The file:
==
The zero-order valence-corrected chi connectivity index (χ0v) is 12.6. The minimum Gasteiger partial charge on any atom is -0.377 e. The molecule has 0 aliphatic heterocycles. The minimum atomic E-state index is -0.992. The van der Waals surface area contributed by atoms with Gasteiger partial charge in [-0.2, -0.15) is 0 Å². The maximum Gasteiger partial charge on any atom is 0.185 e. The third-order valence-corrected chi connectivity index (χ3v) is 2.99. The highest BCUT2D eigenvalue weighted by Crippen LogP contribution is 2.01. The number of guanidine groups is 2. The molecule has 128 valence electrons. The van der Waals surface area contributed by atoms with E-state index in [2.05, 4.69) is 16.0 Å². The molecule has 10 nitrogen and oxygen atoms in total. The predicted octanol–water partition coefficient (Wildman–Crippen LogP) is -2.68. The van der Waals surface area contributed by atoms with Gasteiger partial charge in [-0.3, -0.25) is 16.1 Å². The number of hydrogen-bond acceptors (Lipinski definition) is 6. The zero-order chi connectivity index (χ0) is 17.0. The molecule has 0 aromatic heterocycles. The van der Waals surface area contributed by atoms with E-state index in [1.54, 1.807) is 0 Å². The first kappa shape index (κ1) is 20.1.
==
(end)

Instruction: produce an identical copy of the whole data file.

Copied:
The zero-order valence-corrected chi connectivity index (χ0v) is 12.6. The minimum Gasteiger partial charge on any atom is -0.377 e. The molecule has 0 aliphatic heterocycles. The minimum atomic E-state index is -0.992. The van der Waals surface area contributed by atoms with Gasteiger partial charge in [-0.2, -0.15) is 0 Å². The maximum Gasteiger partial charge on any atom is 0.185 e. The third-order valence-corrected chi connectivity index (χ3v) is 2.99. The highest BCUT2D eigenvalue weighted by Crippen LogP contribution is 2.01. The number of guanidine groups is 2. The molecule has 128 valence electrons. The van der Waals surface area contributed by atoms with E-state index in [2.05, 4.69) is 16.0 Å². The molecule has 10 nitrogen and oxygen atoms in total. The predicted octanol–water partition coefficient (Wildman–Crippen LogP) is -2.68. The van der Waals surface area contributed by atoms with Gasteiger partial charge in [-0.3, -0.25) is 16.1 Å². The number of hydrogen-bond acceptors (Lipinski definition) is 6. The zero-order chi connectivity index (χ0) is 17.0. The molecule has 0 aromatic heterocycles. The van der Waals surface area contributed by atoms with E-state index in [1.54, 1.807) is 0 Å². The first kappa shape index (κ1) is 20.1.